Mexico is a land of contrasts. While large corporations in Mexico do business at the cutting edge of technology, other businesses are happy to lag comfortably behind, with shop owners still behind the counter.
In this area where families stroll to the center of town or to the malecon at the lake’s edge to relax in the cool breezes on summer evenings, it should come as no surprise that traditional Lakeside events surrounding the annual September Independence Day celebration reflect the area’s by-gone days.
There is a menu full of these old-time activities this weekend here at Lake Chapala from which to choose – the problem is finding time and energy to take part in everything!
Globos – Your First Priority
Ok, so I’ll make this decision for you – then you fill the rest of the time. If you’ve never attended Ajijic’s Regatta de Globos (Event of Hot Air Balloons) on the Saturday before Independence Day (September 16) you’ve got to make time to see them.
Hurry! The Globos start heading up into the sky about 3 p.m. Saturday (tomorrow) at the soccer field across the street from Salvador’s restaurant.
Globos? Hot Air Balloons?
Sorry, this isn’t the Albuquerque Hot Air Balloon show – there won’t be anyone riding in these crafts or noisy blowers inflating them, and the sky won’t be filled with towering commercial vessels. But, as far as I’m concerned, these motor-less hand-crafted aircraft are even more amazing than those that take folks over California’s wine country.
Each of the several hundred balloons which will attempt to take flight on Saturday afternoon and evening has been recently handmade from -- tissue paper. Yep, dozens of sheets of colorful tissue paper that have been meticulously (or not) fastened together – more or less air tight – with bottles and gallons of white school glue!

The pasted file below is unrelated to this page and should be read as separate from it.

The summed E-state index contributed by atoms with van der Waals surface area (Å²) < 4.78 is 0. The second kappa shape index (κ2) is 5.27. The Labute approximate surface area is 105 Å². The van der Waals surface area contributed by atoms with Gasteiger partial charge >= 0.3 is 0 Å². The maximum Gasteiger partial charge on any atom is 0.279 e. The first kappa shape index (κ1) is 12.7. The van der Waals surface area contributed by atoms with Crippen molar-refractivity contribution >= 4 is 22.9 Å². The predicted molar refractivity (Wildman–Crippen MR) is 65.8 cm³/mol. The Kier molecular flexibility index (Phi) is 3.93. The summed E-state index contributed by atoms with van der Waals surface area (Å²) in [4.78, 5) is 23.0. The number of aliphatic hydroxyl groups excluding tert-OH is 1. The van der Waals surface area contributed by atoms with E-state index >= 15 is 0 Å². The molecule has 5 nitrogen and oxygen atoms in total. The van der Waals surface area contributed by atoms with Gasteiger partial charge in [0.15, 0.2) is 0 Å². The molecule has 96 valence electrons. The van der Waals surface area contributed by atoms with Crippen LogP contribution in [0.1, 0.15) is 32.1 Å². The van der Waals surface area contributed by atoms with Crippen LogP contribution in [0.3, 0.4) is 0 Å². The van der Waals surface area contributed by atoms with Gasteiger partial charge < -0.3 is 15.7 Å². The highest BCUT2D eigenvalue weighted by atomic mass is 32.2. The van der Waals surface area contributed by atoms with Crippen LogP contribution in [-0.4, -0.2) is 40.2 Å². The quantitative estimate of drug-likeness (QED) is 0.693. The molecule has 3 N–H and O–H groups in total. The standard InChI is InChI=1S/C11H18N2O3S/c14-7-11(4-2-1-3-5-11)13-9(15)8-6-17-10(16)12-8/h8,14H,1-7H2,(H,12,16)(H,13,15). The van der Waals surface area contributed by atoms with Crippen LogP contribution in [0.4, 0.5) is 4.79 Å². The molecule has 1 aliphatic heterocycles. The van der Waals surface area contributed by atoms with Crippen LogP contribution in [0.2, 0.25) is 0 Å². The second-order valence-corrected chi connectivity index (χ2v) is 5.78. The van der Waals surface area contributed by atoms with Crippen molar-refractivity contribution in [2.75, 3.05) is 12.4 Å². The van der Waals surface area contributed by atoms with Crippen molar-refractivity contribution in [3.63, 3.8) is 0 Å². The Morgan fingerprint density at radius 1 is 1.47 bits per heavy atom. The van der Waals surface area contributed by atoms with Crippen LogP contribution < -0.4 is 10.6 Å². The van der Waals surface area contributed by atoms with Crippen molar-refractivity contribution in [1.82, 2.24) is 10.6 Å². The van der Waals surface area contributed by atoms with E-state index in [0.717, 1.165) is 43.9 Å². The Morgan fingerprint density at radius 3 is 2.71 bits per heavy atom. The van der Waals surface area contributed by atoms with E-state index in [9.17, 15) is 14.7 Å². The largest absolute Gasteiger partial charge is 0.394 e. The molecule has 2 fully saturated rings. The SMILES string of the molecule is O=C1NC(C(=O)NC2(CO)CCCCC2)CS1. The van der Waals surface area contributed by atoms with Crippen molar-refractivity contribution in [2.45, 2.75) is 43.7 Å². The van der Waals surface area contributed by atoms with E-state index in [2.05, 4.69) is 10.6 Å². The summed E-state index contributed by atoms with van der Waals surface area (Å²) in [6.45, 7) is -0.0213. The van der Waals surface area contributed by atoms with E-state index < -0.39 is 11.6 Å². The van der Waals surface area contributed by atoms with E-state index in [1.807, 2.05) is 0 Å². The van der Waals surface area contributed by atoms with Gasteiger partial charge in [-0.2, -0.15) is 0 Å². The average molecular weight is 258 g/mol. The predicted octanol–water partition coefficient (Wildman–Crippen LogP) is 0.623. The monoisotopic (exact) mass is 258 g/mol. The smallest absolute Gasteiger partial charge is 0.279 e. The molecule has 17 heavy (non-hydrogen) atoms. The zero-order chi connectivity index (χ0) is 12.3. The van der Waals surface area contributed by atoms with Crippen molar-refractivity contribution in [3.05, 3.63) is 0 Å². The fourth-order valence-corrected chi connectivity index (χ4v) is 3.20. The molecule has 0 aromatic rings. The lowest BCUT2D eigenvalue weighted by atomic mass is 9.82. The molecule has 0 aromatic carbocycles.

When I heard that, I envisioned balloons about two or three feet tall – a cute and pleasant past-time for a holiday weekend afternoon – right? Well, not quite.
While you’ll see balloons that are traditionally shaped in a riot of colors, wait till the dozens of teams get their paper and small inflation fires warmed up and start filling their masterpieces with hot air. (A
You may see that “lucky ole sun, a nearly full-sized yellow school bus, a VW Bug, hearts, butterflies and -- well the sky isn’t the limit in this sport – with any luck at all, the sky is only the beginning.
Globos seem to be much more of a traditional event in Ajijic than in other Lakeside villages – in fact, at one time the Globo competition was held in conjunction with the November Fiestas of Ajijic – the nine-day celebration honoring Ajijic’s patron, San Andres (St. Andrew).
There was just one big problem with sending tissue paper creations high into the sky until they dissolved into flames and fell, tumbling onto the mountainside at that time of year. The corn crops on the mountain were fully mature, with tinder-dry leaves. The way I heard the story was that Morley Eager, the patriarch of the family that now owns La Nueva Posada and then were the hosts of the Posada Ajijic, had organized the regatta and was very pleased with the number of entrants and the fruits of their labors.
Morley was particularly pleased with his own entry -- biggest and best balloon sponsored by the Posada. It made it off the launch site, sailed off higher in the air than most, then suddenly, in the agony of defeat, the tissue paper caught from the heat source and fell like a stone into a corn field which immediately burst into flame – destroying the farmer’s whole crop.
The story probably would have ended there…if Morley, with his typical marketing finesse hadn’t insisted that the balloons he sponsored be proudly emblazoned with not only the hotel’s name, but also his own…in several locations. Seems there was just enough of the vessel left for the farmer to identify the “owner” of the craft that wiped out his season’s work and bring the charred remains to the locally famous innkeeper.
Always the gentleman, Morley paid up, in full…even though he thought it seemed strange at the time that that particular field was said to have yielded more corn than any other space twice the size.
Don’t forget – 3 p.m. Saturday, September 11 at the soccer field at the head of the tianguis street (Calle Revolucion). Be there…or miss all the thrills, spills and laughter.